The Tony came by its common name at the very first event, held at the Waldorf Astoria on Easter Sunday, April 6, 1947. When he was presenting an award (then a scroll; the medallion was first given out in 1949), Pemberton called it a Tony.

A Friends Jewelry Collection Just Launched From Alex and Ani for the Show's 25th Anniversary

Getty Images
Getty Images

The 25th anniversary of Friends is coming in September, and there is no shortage of ways you can celebrate, whether you binge-watch the series while drinking a cup of Central Perk coffee or head to a movie theater for a marathon of some of the show's standout episodes. Now, courtesy of jewelry outlet Alex and Ani, you can further flaunt your love of Friends with a line of new charm bracelets and necklaces inspired by episodes from the beloved '90s sitcom.

If you're looking for a gift for the Rachel to your Ross, Alex and Ani has a “You’re My Lobster” bracelet, featuring a charm of a little lobster and one with Phoebe’s famous advice. For your favorite coffee lover, you can get the Central Perk bracelet with the café’s logo and two little steaming coffee mugs. And for that friend that's always there to help you move, there's the gold Couch and Pivot Cluster Charm Bangle, which has multi-colored crystal charms, a couch charm, and one that, of course, reads “Pivot! Pivot! Pivot!”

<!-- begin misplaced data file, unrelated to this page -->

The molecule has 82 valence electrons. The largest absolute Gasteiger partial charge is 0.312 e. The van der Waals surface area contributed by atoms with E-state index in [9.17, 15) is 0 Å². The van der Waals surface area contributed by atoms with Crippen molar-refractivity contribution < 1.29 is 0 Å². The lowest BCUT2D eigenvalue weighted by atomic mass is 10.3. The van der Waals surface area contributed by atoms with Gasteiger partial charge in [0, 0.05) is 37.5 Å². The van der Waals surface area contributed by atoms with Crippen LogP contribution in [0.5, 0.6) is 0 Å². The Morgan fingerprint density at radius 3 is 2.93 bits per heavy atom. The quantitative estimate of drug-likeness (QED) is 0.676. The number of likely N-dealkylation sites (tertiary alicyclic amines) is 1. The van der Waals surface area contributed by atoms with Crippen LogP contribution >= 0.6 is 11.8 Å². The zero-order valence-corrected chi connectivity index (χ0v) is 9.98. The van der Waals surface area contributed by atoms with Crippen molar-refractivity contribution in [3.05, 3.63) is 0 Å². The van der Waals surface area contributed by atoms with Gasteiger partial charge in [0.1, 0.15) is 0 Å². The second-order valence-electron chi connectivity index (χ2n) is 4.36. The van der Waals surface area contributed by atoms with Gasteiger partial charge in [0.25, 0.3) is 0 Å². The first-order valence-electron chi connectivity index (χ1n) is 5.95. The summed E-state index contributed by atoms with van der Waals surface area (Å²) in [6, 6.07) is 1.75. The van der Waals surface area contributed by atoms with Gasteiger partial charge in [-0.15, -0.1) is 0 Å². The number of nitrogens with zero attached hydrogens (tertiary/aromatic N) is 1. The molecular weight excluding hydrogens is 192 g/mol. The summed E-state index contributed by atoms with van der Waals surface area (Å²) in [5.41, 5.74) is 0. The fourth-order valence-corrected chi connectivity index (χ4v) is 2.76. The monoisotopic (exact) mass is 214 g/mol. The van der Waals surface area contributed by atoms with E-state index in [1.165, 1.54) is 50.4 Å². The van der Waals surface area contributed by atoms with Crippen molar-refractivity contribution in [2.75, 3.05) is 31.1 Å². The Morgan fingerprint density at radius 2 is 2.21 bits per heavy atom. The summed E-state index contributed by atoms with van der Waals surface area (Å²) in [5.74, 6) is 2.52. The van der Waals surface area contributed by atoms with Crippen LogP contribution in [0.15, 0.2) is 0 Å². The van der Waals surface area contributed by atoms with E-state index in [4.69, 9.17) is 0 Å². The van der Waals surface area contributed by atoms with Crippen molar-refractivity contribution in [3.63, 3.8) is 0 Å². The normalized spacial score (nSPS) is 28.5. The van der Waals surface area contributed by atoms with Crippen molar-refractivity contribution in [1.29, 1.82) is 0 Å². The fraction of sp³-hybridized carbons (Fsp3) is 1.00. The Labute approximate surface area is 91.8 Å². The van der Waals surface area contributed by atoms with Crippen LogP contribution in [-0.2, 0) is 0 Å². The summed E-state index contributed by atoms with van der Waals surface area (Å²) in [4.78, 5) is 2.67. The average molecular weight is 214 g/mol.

Alex and Ani

The pieces in the Friends Alex and Ani collection run from $39-$49 and can be found on the company's website or at select retailers.

Mental Floss has affiliate relationships with certain retailers and may receive a small percentage of any sale. But we choose all products independently and only get commission on items you buy and don't return, so we're only happy if you're happy. Thanks for helping us pay the bills!

[h/t US Weekly]

Netflix's Stranger Things Season 3 Video Is Full of Easter Eggs You Might Have Missed

Joe Keery, Maya Hawke, Priah Ferguson, and Gaten Matarazzo in Stranger Things.
Joe Keery, Maya Hawke, Priah Ferguson, and Gaten Matarazzo in Stranger Things.
Netflix

Stranger Things's third season was full of many surprising twists and turns, not to mention some awkward teen romances. While the gruesome Mind Flayer and the evil Russians were no doubt terrifying, the show kept its sweet touch of nostalgia due mainly to the fact that the Hawkins gang is now smack-dab in the middle of the 1980s.

It doesn’t take a keen eye to see many of the series's '80s references, particularly in the latest season. With scenes taking place at the new mall, references from the decade—including Hot Dog on a Stick, Sam Goody, and Back to the Future—are all part of the setting. However, creators Ross and Matt Duffer wanted to pay true homage to the decade, and thus left Easter eggs throughout the season that you likely missed.

Luckily for us, as BGR reports, Netflix has just released a video explaining the hidden references (with the New Coke debate, Mrs. Wheeler’s erotica novel, and Hopper’s Tom Selleck-inspired Hawaiian shirt among some of our favorites).

Check out the full video above and see what you missed!

[h/t BGR]